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[JavaScript] Iterators & Generators

category: Website | course: Advanced Javascript | difficulty:
1. Iterators
2. Generators

When something has a defined iteration behaviour, we call it iterable. Nearly everything has a defined iterator method, and is therefore a built-in iterable – the only exception are Objects. For example, when you use a for … in loop to iterate over an array, it iterates over all indices in order starting from zero, and ends after it has reached the last index. This may seem very trivial, but this process is also defined in an iterator function somewhere. And now, you’ll learn how to define your own custom functions to iterate over iterables!

The iteration behaviour of an iterable is saved within the Symbol.iterator property. We are going to use it to assign our own iteration behaviour.


An iterator is a type of closure, which means it’s a function which returns another function. The outer function is run once, at the start of iteration, and is used for initializing variables you need. The inner function needs to be called next, and is run every time the iteration is finished with the previous item and wants to go the next one.

This next function should return an object with two properties: value and done. The first property is the value we get from iterating, the second property tells us whether we’re done iterating or not. This should return false on all items, except for the last one – which should return true.

var arr = [5,4,3,2,1,0];
/* This iterator mimics the default iteration behaviour of arrays
It starts at index 0, and runs until it reaches the last index, returning the current index every time*/
arr[Symbol.iterator] = function() { 
	var index=-1;
	var that = this;

	return {
		next: function() { 
			return { value: index, done: index>=that.length } 

for(var index of arr) { console.log(arr[index]); }


With these iterators we just learnt to create, we need to maintain the internal state ourselves; at any given moment, we need to know at what index we are, and whether we’re done yet. If we don’t want this, we can use a powerful variation on iterators called generators.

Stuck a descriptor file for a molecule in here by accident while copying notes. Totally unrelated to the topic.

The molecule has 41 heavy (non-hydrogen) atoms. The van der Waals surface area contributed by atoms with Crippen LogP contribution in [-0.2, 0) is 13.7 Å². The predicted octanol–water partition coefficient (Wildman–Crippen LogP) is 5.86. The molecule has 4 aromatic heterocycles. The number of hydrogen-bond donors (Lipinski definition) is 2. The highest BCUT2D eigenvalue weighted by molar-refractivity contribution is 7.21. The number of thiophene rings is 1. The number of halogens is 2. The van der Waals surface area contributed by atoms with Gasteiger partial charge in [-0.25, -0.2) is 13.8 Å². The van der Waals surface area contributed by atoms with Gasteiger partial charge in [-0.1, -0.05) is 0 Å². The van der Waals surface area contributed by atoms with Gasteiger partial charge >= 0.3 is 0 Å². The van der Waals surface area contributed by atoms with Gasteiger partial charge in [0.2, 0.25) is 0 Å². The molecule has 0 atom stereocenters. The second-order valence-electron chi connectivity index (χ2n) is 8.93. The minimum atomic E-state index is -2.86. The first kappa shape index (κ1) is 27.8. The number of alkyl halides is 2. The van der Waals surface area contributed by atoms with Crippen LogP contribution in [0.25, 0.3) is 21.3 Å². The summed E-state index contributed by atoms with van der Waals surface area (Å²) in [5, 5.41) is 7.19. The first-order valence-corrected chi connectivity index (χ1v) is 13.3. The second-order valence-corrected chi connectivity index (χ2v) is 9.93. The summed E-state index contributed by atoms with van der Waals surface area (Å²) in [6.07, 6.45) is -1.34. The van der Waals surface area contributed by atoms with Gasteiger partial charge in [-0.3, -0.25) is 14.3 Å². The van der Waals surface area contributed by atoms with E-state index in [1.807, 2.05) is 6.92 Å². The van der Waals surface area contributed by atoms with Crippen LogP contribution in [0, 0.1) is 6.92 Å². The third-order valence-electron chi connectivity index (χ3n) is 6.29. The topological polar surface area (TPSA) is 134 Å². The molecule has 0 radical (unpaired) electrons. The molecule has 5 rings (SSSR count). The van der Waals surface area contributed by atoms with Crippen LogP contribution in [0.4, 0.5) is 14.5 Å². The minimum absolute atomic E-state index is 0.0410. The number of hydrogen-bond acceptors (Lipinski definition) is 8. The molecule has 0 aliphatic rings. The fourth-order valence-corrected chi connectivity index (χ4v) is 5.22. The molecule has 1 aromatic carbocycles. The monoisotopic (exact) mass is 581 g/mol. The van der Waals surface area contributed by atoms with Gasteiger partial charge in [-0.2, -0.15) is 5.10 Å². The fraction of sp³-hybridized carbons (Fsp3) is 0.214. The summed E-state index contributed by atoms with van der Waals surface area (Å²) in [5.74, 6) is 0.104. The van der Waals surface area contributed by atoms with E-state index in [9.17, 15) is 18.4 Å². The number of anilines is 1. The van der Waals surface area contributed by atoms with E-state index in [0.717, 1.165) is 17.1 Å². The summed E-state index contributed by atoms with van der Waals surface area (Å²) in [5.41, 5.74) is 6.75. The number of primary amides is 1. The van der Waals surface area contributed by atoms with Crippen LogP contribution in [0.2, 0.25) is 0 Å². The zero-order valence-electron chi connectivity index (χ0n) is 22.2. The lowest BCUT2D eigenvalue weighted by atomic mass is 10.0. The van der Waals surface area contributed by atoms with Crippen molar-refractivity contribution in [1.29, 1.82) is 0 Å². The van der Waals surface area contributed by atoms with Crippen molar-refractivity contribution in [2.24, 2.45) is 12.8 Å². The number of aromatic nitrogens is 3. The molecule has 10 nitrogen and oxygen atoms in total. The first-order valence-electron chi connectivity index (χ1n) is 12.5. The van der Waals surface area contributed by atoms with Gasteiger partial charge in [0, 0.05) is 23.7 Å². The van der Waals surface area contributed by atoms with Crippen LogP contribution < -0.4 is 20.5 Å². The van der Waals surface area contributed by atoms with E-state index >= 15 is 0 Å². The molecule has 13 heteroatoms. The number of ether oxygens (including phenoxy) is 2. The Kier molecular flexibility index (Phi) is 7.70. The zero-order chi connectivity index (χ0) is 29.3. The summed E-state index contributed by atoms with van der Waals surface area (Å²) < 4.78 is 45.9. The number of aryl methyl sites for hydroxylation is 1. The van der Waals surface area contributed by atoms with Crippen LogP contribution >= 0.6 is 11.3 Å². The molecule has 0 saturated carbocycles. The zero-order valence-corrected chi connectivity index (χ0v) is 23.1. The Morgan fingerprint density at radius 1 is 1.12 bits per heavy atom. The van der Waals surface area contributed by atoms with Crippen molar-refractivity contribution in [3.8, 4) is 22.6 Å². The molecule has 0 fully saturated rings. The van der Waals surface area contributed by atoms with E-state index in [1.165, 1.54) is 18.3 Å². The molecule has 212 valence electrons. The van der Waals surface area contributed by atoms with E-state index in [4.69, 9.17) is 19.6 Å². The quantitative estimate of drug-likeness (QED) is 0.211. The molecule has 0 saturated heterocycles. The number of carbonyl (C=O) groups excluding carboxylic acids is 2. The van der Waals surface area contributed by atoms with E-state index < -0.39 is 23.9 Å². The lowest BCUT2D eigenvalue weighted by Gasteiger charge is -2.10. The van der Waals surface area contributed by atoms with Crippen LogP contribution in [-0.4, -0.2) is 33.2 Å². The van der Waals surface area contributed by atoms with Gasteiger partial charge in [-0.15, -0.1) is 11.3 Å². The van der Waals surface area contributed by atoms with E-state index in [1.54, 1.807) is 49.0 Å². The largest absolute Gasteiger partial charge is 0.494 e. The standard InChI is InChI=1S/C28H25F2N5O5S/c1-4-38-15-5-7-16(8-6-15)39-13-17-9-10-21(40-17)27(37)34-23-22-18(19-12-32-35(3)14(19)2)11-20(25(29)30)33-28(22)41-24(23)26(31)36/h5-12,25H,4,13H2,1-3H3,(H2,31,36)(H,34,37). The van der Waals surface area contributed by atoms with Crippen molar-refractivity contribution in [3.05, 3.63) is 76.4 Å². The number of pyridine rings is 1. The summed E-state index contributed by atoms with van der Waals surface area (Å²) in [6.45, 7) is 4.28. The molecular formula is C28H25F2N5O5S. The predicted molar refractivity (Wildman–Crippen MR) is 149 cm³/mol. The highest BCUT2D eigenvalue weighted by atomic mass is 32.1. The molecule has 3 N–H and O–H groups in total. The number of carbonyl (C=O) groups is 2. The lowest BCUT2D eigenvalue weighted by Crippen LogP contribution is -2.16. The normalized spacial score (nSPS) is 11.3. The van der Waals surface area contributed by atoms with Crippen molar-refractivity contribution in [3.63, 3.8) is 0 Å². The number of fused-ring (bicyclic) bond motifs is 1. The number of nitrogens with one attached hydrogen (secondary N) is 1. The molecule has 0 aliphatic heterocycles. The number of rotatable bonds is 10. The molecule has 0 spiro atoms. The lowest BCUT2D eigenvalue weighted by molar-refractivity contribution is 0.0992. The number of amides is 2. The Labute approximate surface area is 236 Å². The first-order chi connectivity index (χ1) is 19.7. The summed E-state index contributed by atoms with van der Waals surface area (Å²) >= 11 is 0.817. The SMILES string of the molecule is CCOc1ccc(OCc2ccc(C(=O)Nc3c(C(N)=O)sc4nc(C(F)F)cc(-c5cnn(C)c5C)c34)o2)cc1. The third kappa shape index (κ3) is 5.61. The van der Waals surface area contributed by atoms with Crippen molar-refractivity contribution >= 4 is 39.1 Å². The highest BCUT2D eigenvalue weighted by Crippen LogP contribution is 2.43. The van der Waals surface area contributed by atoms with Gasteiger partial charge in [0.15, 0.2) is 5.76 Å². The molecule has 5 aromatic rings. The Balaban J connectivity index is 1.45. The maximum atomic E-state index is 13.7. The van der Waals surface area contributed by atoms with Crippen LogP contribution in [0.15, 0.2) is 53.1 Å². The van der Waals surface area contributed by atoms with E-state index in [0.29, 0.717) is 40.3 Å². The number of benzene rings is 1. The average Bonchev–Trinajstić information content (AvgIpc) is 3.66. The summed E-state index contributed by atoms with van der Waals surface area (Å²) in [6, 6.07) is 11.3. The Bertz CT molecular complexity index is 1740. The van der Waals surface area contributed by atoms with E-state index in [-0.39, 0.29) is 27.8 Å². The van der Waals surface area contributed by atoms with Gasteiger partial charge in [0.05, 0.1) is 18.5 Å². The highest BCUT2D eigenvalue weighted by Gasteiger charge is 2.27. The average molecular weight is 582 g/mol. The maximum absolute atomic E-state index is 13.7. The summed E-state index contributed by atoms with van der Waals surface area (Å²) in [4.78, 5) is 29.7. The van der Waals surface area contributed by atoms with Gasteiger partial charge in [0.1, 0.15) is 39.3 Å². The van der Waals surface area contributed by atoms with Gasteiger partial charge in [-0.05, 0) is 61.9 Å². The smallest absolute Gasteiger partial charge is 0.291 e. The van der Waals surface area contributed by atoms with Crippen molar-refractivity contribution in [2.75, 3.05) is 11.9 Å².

Normally, when we execute a function, it runs through all statements, and only continues executing the rest of the script once it’s finished. With generators, we can pause a function. We can tell a function to stop at a given moment, and later tell it to continue until it stops again.

To create a generator function, use the function* keyword. It’s nothing different from the functions you’re used to, but the asterisk is there to tell JavaScript it’s a generator function. To pause such a function, use the yield keyword inside of it. To tell a generator to continue, we use the next() method.

Awesome, but what does it have to do with iterators? Well, the yield statement can be followed by an expression. When you tell a generator to continue, it starts by resolving that expression and returning the value that comes out of it. Therefore, if we call next() on a generator function, it actually returns an object with two familiar properties: value and done.

The value property is set to whatever was after the yield keyword. The done property is false, until the generator function reaches its end – then it’s set to true.

function* generatorMaker() {
	yield 1;
	yield 2;
	yield 3;

var generator = generatorMaker();

console.log(gen.next().value); //Prints 1
console.log(gen.next().value); //Prints 2
console.log(gen.next().done); //Prints true

To keep a generator function running forever, a while(true) loop is usually employed.

function* genMaker(){
  var index = 0;
  while(true) {
  	index += 5;
    yield index;

var gen = genMaker();

console.log(gen.next().value); //Prints 5

Never use this outside of a generator function!

Until now I’ve talked about generators a being a one-way street; they send you values when you call the next function. But, in reality, you can send a value to the generator! This is done using the next(argument) method. This argument is treated as the result of the last yield expression that paused the generator, which means you can save yield expressions within the generator, and do something with the values you receive.

//Generator to easily create a fibonacci sequence
function* fibonacci(){
  var fn1 = 1;
  var fn2 = 1;
  while (true){  
    var current = fn2;
    fn2 = fn1;
    fn1 = fn1 + current;
    var reset = yield current;
    if (reset){
        fn1 = 1;
        fn2 = 1;

var sequence = fibonacci();
console.log(sequence.next().value);     //Prints 1
console.log(sequence.next().value);     //Prints 1
console.log(sequence.next().value);     //Prints 2
console.log(sequence.next().value);     //Prints 3
console.log(sequence.next(true).value); //Prints 1
console.log(sequence.next().value);     //Prints 1
console.log(sequence.next().value);     //Prints 2
console.log(sequence.next().value);     //Prints 3
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